5. Verify suspension and debarment before you contract. You must verify whether contractors are banned from doing business with the federal government—also known as being suspended or debarred. Read more about this topic in our July 2023 article.
  6. Justify use of sole source contracts (noncompetitive procurement). Be extremely careful if you spend federal funding using a sole source contract. If you can truly only purchase from one single source of supply, then you must document your rationale for not following your regular procurement procedures (e.g., public bidding, small purchase procedures, or competitive proposals). Keep any and all support that documents your research. Additionally, you must formally waive those competitive procurement requirements, such as by obtaining board approval.
  7. Perform a price or cost analysis. Before you go out to bid, you might be required to prepare your own independent estimate of the prices or costs you expect to pay (although, the method and degree of analysis may vary depending upon the nature of the procurement). You are required to prepare such an estimate if the procurement exceeds your public bidding threshold, which for federal procurements is $250,000 (or a lesser amount if your local or state bid threshold is more restrictive).
  8. Perform due diligence when relying on a project manager or consultant. Some local governments hire a third party to handle procurements and manage federally funded projects for them. That's fine, but you are still responsible for complying with federal requirements. You'll want to make sure a project manager or consultant has the appropriate knowledge and experience, and you must monitor them to ensure they're doing the job you expect. Also, make sure you have the documentation you need for federal single audit purposes.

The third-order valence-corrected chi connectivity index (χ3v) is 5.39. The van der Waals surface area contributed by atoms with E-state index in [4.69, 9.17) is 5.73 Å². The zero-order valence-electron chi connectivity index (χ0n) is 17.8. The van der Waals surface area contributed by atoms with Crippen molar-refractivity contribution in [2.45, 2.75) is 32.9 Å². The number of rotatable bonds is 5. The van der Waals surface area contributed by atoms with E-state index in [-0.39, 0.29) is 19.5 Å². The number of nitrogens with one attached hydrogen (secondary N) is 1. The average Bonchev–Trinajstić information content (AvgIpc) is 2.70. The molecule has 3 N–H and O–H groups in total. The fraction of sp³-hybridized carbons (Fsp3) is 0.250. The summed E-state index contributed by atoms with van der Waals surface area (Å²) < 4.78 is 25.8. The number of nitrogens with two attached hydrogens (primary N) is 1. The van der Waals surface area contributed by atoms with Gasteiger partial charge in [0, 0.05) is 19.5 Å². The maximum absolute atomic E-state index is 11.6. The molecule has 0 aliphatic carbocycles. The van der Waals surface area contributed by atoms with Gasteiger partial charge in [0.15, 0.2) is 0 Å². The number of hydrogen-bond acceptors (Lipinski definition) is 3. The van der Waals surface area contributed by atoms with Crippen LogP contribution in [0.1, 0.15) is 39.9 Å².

9. Follow all applicable requirements for prevailing wages (public works projects). State and federal prevailing wage requirements differ significantly, and you must comply with both for a federally funded project done in Washington. Sometimes staff mistakenly assume that state prevailing wage requirements are the same as federal, and this leads to audit issues.
  10. Document your procurement steps. Maintain records that adequately detail the history of the procurement. If you obtain quotes or bids, keep all that you receive—not just that of the successful bidder. Some governments use checklists to ensure they have completed all the steps. Retain any checklists or other tools you use. Keep your documentation in a central location so that you have access even when there are staff changes.

SAO’s trainings on federal award requirements

Looking for more guidance on federal award requirements? SAO’s single audit specialists lead a six-hour training at the annual Washington Finance Officers Association (WFOA) conference. If you’re not attending the conference, the training is offered again in the spring. Keep tabs on the WFOA non-conference education page for details.

Contact us

While your grantor is the best source for information about a federal program, you can also submit technical questions about federal awards to our HelpDesk in the client portal.

If you have other questions, comments or suggestions, feel free to email us at Center@sao.wa.gov.